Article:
In our last edition, AF contributor Madeleine Baerg reported on the status of UHF (ultra-high-frequency) RFID ear tags for the cattle industry. She noted ongoing research by facilities such as SAIT are clearly showing the superior readability and reliability of this ear tag technology compared to the low-frequency (LF) ear tags in use today.
This should be no surprise as that is the usual course of technological development. UHF technology is not exactly new — it’s been used in ear tags for around 10 years. The problem with its earlier implementation, as many in the industry suspect, had more to do with politics, competition and agency foot-dragging. In other words, business as usual, as it is with so many cattle industry issues. However, this technology procrastination is seeing the Canadian livestock industry falling behind other countries. That’s unfortunate as, at one time, we were leaders.
The whole issue, as many might recall, has a tangled history complete with alleged hidden agendas, vested interests, bureaucratic busybody-ness and grandstanding by some politicians. Its genesis goes back to implementing a national cattle ear tag ID program. Although it was controversial back then, that now seems pretty innocent compared to all the intrigues involved in the ongoing traceability initiative. Many of us suspected back then that the National ID program was merely the first step in a much more complex traceability scheme. The example back then was the European livestock passport program, which is a bureaucrat’s dream and a producer’s nightmare. I expect the plan was to use RFID technology to make a Canadian version of the EU animal passport easier and better. Well it started out that way, but it now seems derailed by the technology steamroller.
The present ear tag struggle over which RFID frequency to use started when provincial and federal ministers of agriculture declared they wanted full livestock traceability by an arbitrary date. They threw a bunch of money at the idea to make it so. However, that assumption suddenly brought to light the shortcomings of the present LF RFID frequency being used. It proved to be inadequate and unreliable for the existing speed of commerce. However, that was not the conclusion of the Canadian Cattle Identification Agency (CCIA) and I expect the CFIA (the ID and traceability regulator) and existing LF tag manufacturers wanted to hear, so procrastination set in and more research was demanded.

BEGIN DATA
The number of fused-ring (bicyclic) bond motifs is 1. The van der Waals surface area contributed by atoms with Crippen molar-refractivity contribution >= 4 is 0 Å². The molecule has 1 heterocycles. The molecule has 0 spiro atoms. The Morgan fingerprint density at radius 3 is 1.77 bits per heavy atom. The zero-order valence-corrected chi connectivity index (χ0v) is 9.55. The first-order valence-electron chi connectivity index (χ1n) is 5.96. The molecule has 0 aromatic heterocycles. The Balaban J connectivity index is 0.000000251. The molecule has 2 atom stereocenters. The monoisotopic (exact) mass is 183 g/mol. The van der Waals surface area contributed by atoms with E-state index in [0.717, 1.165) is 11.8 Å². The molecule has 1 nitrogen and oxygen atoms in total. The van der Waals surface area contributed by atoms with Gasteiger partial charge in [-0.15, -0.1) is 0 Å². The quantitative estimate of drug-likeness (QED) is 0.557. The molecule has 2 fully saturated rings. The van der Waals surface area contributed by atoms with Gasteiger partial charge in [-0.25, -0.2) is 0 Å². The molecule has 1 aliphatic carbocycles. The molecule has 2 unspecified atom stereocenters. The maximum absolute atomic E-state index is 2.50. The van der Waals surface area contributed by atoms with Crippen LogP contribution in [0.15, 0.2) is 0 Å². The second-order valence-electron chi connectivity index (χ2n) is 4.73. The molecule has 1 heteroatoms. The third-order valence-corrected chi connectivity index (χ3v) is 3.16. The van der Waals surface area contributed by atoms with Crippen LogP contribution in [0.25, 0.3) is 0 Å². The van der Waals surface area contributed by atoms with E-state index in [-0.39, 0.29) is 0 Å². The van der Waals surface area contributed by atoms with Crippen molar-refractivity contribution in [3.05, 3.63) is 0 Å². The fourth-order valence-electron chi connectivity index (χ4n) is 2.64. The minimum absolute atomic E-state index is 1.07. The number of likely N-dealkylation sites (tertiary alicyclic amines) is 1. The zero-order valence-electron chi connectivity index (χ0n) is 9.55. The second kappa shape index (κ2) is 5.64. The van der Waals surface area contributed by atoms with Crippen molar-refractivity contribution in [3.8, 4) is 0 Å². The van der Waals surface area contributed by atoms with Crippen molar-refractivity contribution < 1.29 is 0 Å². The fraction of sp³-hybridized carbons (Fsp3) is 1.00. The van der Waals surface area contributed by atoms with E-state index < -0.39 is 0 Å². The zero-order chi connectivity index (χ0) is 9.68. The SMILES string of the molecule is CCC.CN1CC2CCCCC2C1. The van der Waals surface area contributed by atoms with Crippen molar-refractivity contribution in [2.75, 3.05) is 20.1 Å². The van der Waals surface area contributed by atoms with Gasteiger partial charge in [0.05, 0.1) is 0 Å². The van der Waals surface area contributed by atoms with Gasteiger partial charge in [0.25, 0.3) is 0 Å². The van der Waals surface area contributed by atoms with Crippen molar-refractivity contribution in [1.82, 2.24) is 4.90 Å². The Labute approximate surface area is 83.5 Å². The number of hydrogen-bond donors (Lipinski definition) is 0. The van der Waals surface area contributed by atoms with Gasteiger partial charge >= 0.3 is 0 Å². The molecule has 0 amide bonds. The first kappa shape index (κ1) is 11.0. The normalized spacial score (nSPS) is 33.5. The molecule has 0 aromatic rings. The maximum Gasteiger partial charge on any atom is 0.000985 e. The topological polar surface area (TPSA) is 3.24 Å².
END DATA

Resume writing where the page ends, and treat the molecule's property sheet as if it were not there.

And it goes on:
To be fair, the CFIA had spent considerable time and taxpayer money getting the existing LF RFID program organized to replace the old bar code system. Understandably, officials are in no mood to approve another complete change to a fairly new technology. Tag manufacturers had also invested millions into the system, so they are less than eager to change over again. But the existing LF RFID frequency and technology was unable to shake its shortcomings. Meanwhile, other players were quickly developing UHF technology and proving its superiority. As Baerg reported, UHF tag technology is being embraced by other nations and competitors. That UHF momentum may well see it used as the American livestock industry standard. Global acceptance of UHF would clearly indicate that the LF RFID frequency being used by Canada has become inferior and outdated. No amount of further research and wishful thinking is going to stop ear tag technology progress.
Yet unofficial comments from industry sources imply the CCIA seems to be less than enthusiastic in facing the UHF reality and is dragging its feet in embracing the new technology. Remember this is nothing new, the UHF concept has been around at least 10 years. Tag manufacturers may not be enthused about a wholesale change again, but I expect most are well along with developing UHF tags in order to stay competitive and in the market. Millions are already in use in Brazil and South Korea.
Which brings us to the situation today. The CCIA claims UHF technology has a number of technical problems, UHF proponents dispute that and say further development will resolve any concerns. They also note reliability and readability — the big problems with LF — are completely resolved by UHF. The CCIA brings up retention concerns, which is a bit of a red herring as no tag will ever perfect retention.
It would seem from tag research labs in Calgary and Europe that the focus is on UHF technology and not on preserving old LF technology. Even ALMA has shown its support by investing $500,000 into the SAIT lab. I would suggest there is a message in that — the CCIA and CFIA need to make that big leap forward as it would seem that UHF technology is leaving their present position in the dust.
The livestock industry deserves the best technology available and should be in the forefront. The reality is that if no decision is made soon by the CCIA and CFIA on embracing UHF technology in Canada, I expect our competitors and particularly the U.S. will do it for us.